Any prospect of extending the tram network to Crystal Palace could hit the buffers before its backers even check-in at a platform, if the GLA gets its way.
Piece by piece, the Greater London Authority, which has responsibility for the sorely under-maintained National Sports Centre and some influence over Crystal Palace Park, is slowly disassembling the sporting infrastructure in the area. A public consultation being held later this week provides a significant clue to their ultimate intent.
Certainly, one instant effect if Capel Manor College gets their way to build on Metropolitan Open Land within the Garde II-listed park would be to jeopardise any tram extension to Crystal Palace.
Capel Manor is a further education college which specialises in horticulture and arboriculture. It also operates the park’s small “farm” of domesticated animals. Capel Manor is currently based in the Jubilee Stand along the back straight of the athletics stadium. But with the GLA’s active encouragement, they are pursuing plans to build a £4.9million three-storey college on part of the park, with funds provided via the Mayor of London’s office.
Their scheme has the backing of Tory-controlled Bromley Council, who have long held an odd perspective of their role as custodians of the park, while Malcolm Goodwin, the principal of Capel Manor College, has referred to the prospect of plonking a large slab of bricks and concrete on MOL parkland as, “our opportunity to help return the park to its full glory”.
The multi-million-pound funding comes from London’s Economic Action Partnership, or LEAP. The publicity around the scheme suggests that the college “needs to vacate our existing premises in the NSC” (our italics). That “need” is true only if, like the GLA, you have a hidden agenda to shut down the Jubilee Stand (built in 1977) and save more than £500,000 a year in maintaining that building.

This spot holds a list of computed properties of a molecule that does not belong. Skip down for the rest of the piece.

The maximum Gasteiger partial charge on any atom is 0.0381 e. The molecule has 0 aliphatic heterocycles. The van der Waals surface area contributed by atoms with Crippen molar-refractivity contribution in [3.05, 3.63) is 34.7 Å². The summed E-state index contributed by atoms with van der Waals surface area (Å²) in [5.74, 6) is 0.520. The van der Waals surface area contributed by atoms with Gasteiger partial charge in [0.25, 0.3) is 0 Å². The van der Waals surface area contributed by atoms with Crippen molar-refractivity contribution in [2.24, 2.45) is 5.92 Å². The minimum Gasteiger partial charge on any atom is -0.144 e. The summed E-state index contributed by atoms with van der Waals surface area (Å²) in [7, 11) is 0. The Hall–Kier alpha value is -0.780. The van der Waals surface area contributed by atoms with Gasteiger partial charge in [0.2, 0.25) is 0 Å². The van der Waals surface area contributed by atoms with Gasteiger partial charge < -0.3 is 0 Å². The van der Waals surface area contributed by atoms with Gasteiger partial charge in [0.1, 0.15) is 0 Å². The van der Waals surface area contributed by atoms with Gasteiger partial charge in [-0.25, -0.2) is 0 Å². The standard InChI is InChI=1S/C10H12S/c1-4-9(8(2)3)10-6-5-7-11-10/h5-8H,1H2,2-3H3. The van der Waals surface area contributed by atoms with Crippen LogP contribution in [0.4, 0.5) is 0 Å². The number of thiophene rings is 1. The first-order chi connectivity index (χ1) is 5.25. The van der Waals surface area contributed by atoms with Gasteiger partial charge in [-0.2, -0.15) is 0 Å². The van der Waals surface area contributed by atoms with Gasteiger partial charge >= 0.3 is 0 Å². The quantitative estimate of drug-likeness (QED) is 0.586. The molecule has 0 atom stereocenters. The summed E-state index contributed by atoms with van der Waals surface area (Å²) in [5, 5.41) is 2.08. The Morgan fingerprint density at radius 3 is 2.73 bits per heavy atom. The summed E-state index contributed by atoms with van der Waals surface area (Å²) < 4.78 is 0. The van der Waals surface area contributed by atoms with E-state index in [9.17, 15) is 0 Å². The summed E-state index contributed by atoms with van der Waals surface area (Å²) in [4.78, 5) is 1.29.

For where Boris Johnson, when he was Mayor of London, together with his Tory pal Seb Coe, failed in their dodgy attempts to bulldoze the athletics facilities at the National Sports Centre to get its upkeep costs off their books, bit by bit Sadiq Khan – or at least the public servants staffing the GLA on his watch – appears to be succeeding in that goal.
In August, The Lodge, the 10-storey block that over the years provided hostel accommodation for tens of thousands of young sportspeople attending courses of competitions at the centre was shut down abruptly when someone suddenly discovered that the building had cedar wood cladding. The Lodge was built 50 years ago. The decision to close the building on fire safety grounds was taken by the GLA.
There is, of course, a “masterplan” for Crystal Palace Park, though that never included building a massive college on parkland. Under that plan, Capel Manor was expected to move to a site just outside the park’s boundaries, at Ledrington Road, and close to the farm. However, that site sits above the railway tunnel leading towards Crystal Palace Station and would need specialist and costly foundations. The GLA was reluctant to pick up the additional cost.
The GLA worked on this latest proposal with Capel Manor in secret, without informing or consulting with the park’s other stakeholders. Bromley council, a source suggests, was not informed until the talks were virtually complete. When Capel Manor raised the possibility of staying within the current area occupied by the sports centre – such as, for instance, utilising the area currently occupied by The Lodge – they were told by the GLA that this would cause problems because there had been objections to siting a free school within the NSC and that the site now under consideration on Anerley Hill, close to the Crystal Palace Museum, would be less problematic.